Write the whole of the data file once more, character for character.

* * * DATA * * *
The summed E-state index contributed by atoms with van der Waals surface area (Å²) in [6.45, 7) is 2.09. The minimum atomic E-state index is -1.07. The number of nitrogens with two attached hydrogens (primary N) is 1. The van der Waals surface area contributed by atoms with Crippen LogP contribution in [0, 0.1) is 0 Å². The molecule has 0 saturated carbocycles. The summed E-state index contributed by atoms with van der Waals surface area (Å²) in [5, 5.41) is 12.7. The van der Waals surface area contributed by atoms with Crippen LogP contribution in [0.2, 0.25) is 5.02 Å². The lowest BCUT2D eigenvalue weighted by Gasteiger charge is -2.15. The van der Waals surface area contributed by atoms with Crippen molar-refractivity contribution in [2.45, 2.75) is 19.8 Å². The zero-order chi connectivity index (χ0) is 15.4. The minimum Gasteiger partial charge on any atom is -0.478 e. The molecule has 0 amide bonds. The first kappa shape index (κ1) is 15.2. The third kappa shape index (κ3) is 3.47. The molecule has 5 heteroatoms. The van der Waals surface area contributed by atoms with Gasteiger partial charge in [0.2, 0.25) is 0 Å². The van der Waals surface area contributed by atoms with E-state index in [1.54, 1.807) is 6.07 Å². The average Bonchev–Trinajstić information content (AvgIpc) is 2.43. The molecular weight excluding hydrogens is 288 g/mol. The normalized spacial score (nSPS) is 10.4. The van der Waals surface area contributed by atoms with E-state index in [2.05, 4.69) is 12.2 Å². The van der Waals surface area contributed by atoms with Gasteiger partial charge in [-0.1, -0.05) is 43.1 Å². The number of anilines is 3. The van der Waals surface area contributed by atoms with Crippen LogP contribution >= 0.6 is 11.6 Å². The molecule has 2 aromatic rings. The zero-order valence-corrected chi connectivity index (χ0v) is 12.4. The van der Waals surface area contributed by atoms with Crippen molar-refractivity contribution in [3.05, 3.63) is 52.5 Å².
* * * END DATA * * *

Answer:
The summed E-state index contributed by atoms with van der Waals surface area (Å²) in [6.45, 7) is 2.09. The minimum atomic E-state index is -1.07. The number of nitrogens with two attached hydrogens (primary N) is 1. The van der Waals surface area contributed by atoms with Crippen LogP contribution in [0, 0.1) is 0 Å². The molecule has 0 saturated carbocycles. The summed E-state index contributed by atoms with van der Waals surface area (Å²) in [5, 5.41) is 12.7. The van der Waals surface area contributed by atoms with Crippen LogP contribution in [0.2, 0.25) is 5.02 Å². The lowest BCUT2D eigenvalue weighted by Gasteiger charge is -2.15. The van der Waals surface area contributed by atoms with Crippen molar-refractivity contribution in [2.45, 2.75) is 19.8 Å². The zero-order chi connectivity index (χ0) is 15.4. The minimum Gasteiger partial charge on any atom is -0.478 e. The molecule has 0 amide bonds. The first kappa shape index (κ1) is 15.2. The third kappa shape index (κ3) is 3.47. The molecule has 5 heteroatoms. The van der Waals surface area contributed by atoms with Gasteiger partial charge in [0.2, 0.25) is 0 Å². The van der Waals surface area contributed by atoms with E-state index in [1.54, 1.807) is 6.07 Å². The average Bonchev–Trinajstić information content (AvgIpc) is 2.43. The molecular weight excluding hydrogens is 288 g/mol. The normalized spacial score (nSPS) is 10.4. The van der Waals surface area contributed by atoms with E-state index in [2.05, 4.69) is 12.2 Å². The van der Waals surface area contributed by atoms with Gasteiger partial charge in [-0.1, -0.05) is 43.1 Å². The number of anilines is 3. The van der Waals surface area contributed by atoms with Crippen LogP contribution >= 0.6 is 11.6 Å². The molecule has 2 aromatic rings. The zero-order valence-corrected chi connectivity index (χ0v) is 12.4. The van der Waals surface area contributed by atoms with Crippen molar-refractivity contribution in [3.05, 3.63) is 52.5 Å².